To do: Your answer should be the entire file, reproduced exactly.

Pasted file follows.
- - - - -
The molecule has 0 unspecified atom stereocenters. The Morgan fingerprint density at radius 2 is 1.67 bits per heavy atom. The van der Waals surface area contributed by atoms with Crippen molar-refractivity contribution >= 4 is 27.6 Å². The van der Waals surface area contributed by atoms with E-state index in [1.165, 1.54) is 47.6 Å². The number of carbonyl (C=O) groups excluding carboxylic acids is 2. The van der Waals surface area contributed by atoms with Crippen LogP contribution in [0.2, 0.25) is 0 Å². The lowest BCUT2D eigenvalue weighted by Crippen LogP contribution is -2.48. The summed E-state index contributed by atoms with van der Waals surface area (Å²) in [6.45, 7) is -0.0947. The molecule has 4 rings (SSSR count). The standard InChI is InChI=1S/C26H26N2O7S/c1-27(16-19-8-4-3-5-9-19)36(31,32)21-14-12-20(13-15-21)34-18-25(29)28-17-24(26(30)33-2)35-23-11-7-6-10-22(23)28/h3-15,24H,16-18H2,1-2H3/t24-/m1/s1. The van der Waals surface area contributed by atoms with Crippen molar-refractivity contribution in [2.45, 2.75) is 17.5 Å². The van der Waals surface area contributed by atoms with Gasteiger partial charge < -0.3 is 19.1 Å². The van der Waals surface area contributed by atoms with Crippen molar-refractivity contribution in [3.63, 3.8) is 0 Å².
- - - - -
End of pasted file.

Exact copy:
The molecule has 0 unspecified atom stereocenters. The Morgan fingerprint density at radius 2 is 1.67 bits per heavy atom. The van der Waals surface area contributed by atoms with Crippen molar-refractivity contribution >= 4 is 27.6 Å². The van der Waals surface area contributed by atoms with E-state index in [1.165, 1.54) is 47.6 Å². The number of carbonyl (C=O) groups excluding carboxylic acids is 2. The van der Waals surface area contributed by atoms with Crippen LogP contribution in [0.2, 0.25) is 0 Å². The lowest BCUT2D eigenvalue weighted by Crippen LogP contribution is -2.48. The summed E-state index contributed by atoms with van der Waals surface area (Å²) in [6.45, 7) is -0.0947. The molecule has 4 rings (SSSR count). The standard InChI is InChI=1S/C26H26N2O7S/c1-27(16-19-8-4-3-5-9-19)36(31,32)21-14-12-20(13-15-21)34-18-25(29)28-17-24(26(30)33-2)35-23-11-7-6-10-22(23)28/h3-15,24H,16-18H2,1-2H3/t24-/m1/s1. The van der Waals surface area contributed by atoms with Crippen molar-refractivity contribution in [2.45, 2.75) is 17.5 Å². The van der Waals surface area contributed by atoms with Gasteiger partial charge < -0.3 is 19.1 Å². The van der Waals surface area contributed by atoms with Crippen molar-refractivity contribution in [3.63, 3.8) is 0 Å².